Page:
Emergency imposed in Malaysia over virus is reprieve for PM

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An electronic shop worker wearing a face mask watches a live broadcast of Malaysian Prime Minister Muhyiddin Yassin at a shopping outlet in Kuala Lumpur, Malaysia, Tuesday, Jan. 12, 2021. Malaysia's king Tuesday approved a coronavirus emergency that will prorogue parliament and halt any bids to seek a general election in a political reprieve for embattled Muhyiddin. (AP Photo/Vincent Thian)

KUALA LUMPUR – Malaysia has declared a coronavirus emergency that will suspend Parliament at least until August and halt any bids to seek a general election, but critics charged it was a political move by embattled Prime Minister Muhyiddin Yassin to stay in power.

The palace said in a statement Tuesday that King Sultan Abdullah Sultan Ahmad Shah consented Monday to Muhyiddin's proposal for an emergency until Aug. 1 to curb the virus spread, which has reached a critical level.

In a televised speech, Muhyiddin assured citizens that the emergency was “not a military coup and a curfew will not be enforced.” He said his civilian government will remain in charge and that Malaysia is still “open for business."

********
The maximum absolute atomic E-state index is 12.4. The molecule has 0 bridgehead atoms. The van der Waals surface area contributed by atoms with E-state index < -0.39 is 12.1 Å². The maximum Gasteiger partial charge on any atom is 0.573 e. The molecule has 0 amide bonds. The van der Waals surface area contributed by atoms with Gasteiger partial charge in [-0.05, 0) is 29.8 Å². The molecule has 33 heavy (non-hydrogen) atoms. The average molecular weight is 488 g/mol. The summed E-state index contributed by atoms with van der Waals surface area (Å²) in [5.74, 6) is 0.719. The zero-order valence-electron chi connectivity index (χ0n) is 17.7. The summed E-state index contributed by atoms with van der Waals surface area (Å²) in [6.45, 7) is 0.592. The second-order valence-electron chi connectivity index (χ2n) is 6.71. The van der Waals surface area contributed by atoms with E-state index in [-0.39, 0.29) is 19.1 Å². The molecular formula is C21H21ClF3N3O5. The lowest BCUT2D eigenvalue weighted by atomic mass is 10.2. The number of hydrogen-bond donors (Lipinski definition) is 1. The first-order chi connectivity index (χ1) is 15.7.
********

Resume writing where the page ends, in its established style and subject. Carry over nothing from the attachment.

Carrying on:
The emergency declaration came just a day before millions of people in Malaysia's biggest city, Kuala Lumpur, the administrative capita, Putrajaya, and five high-risk states return to a near-lockdown for two weeks.

Opposition lawmakers, analysts and critics said the emergency appeared aimed at halting the collapse of Muhyiddin's government amid threats by the United Malays National Organization, the largest party in his ruling coalition, to withdraw support to force an early general election.

“If this is the true underlying reason, the declaration of a national emergency is not only an overkill but an abuse of executive power that places the country at great peril," according to a joint statement by activist groups and nongovernmental organizations.

Muhyiddin took power in March after instigating the collapse of the reformist alliance that won 2018 elections and joined with the opposition to form a Malay-centric government. But his government is shaky with a razor-thin majority in Parliament.

A second UMNO lawmaker, Nazri Aziz, announced later Tuesday that he woúld no longer support Muhyiddin. With more UMNO lawmakers expected to follow suit, he said the emergency was an admission of defeat by Muhyiddin. Many in the UMNO are unhappy that the party is playing second fiddle to Muhyiddin's own Malay party.